Case Study: Using HP Diagnostics to analyze complex Spring/REST call interactions

Guest post by Ramy Asselin, HP R&D Java Software Engineer

 

This is a true story.

 

I recently started work on a large Spring/REST project involving numerous web application archives (WARs) deployed across several Java virtual machines (JVMs) and developed by different teams.  My Spring REST code was developed, and JUnit test cases were passing (using plenty of Mockito mocks). Next step, let’s do some integration testing.

 

After ironing out issues missed by my test cases and fixing integration assumptions, I was getting HTTP 500 Errors telling me something timed out and not much more. Not very useful, is it? So why did the timeout occur?

 

At this point, I’d either need to start sifting through log files or stepping through with a remote debug session. Neither of them are very appealing nor productive. First, log files have too much information, and oftentimes irrelevant to the problem you’re trying to solve because what you need isn’t logged. Second, stepping through code involving multiple webapps on multiple JVMs to solve a timing issue is not only tedious, but won’t work, since you’re slowing down the execution.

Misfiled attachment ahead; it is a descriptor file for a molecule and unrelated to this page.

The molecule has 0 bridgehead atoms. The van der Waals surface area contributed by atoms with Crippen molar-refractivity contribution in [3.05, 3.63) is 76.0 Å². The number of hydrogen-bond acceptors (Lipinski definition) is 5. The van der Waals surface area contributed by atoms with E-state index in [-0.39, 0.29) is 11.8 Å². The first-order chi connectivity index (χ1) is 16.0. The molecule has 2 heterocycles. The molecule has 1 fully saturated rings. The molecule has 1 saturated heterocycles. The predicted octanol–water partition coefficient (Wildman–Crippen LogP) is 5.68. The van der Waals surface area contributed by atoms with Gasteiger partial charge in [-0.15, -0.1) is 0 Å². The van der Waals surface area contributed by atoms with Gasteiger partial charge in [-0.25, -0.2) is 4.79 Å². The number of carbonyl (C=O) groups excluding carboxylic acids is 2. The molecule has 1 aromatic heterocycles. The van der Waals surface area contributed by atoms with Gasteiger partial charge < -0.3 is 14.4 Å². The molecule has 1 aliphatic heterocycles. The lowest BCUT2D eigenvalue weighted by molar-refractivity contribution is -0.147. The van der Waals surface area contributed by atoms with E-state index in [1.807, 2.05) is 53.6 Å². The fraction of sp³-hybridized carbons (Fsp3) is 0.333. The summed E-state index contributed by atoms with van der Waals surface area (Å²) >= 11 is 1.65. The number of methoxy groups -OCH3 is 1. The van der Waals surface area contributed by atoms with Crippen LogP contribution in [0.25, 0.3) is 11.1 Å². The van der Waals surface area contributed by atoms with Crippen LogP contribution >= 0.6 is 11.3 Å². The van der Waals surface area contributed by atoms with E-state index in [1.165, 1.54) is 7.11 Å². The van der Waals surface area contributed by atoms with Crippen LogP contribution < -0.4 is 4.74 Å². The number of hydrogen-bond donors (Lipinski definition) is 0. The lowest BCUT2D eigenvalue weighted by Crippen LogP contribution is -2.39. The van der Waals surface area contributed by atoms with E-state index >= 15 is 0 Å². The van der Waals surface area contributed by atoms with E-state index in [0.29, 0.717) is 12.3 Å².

Wouldn’t it be better if a tool could somehow record what happened and show a picture that tells the story?

 

How HP Diagnostics helped

Fortunately I had experience with HP Diagnostics, a very powerful Java profiling tool with an overhead low enough to be used in production. You can download HP Diagnostics here.

 

I installed it and had it instrument the key JVMs, reproduced the timeout issues, and out came the picture I was looking for: